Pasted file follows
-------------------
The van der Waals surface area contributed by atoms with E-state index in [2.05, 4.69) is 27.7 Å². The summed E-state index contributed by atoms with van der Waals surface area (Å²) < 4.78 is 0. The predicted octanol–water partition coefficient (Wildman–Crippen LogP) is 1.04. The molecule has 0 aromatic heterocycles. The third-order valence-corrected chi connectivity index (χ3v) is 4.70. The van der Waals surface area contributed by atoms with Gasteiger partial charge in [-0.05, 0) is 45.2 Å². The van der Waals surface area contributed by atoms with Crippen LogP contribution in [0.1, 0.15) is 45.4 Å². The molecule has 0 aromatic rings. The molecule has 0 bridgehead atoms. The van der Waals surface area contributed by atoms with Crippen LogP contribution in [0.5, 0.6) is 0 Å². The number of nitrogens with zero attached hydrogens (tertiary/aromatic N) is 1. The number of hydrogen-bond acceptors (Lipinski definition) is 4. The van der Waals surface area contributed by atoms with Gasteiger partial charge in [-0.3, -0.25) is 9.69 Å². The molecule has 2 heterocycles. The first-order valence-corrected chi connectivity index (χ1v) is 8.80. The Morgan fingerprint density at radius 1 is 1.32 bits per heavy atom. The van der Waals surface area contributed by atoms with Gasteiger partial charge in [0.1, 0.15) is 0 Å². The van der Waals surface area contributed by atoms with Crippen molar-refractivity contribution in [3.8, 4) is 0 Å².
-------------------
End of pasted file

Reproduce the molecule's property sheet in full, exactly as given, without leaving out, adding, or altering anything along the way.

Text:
The van der Waals surface area contributed by atoms with E-state index in [2.05, 4.69) is 27.7 Å². The summed E-state index contributed by atoms with van der Waals surface area (Å²) < 4.78 is 0. The predicted octanol–water partition coefficient (Wildman–Crippen LogP) is 1.04. The molecule has 0 aromatic heterocycles. The third-order valence-corrected chi connectivity index (χ3v) is 4.70. The van der Waals surface area contributed by atoms with Gasteiger partial charge in [-0.05, 0) is 45.2 Å². The van der Waals surface area contributed by atoms with Crippen LogP contribution in [0.1, 0.15) is 45.4 Å². The molecule has 0 aromatic rings. The molecule has 0 bridgehead atoms. The van der Waals surface area contributed by atoms with Crippen LogP contribution in [0.5, 0.6) is 0 Å². The number of nitrogens with zero attached hydrogens (tertiary/aromatic N) is 1. The number of hydrogen-bond acceptors (Lipinski definition) is 4. The van der Waals surface area contributed by atoms with Gasteiger partial charge in [-0.3, -0.25) is 9.69 Å². The molecule has 2 heterocycles. The first-order valence-corrected chi connectivity index (χ1v) is 8.80. The Morgan fingerprint density at radius 1 is 1.32 bits per heavy atom. The van der Waals surface area contributed by atoms with Gasteiger partial charge in [0.1, 0.15) is 0 Å². The van der Waals surface area contributed by atoms with Crippen molar-refractivity contribution in [3.8, 4) is 0 Å².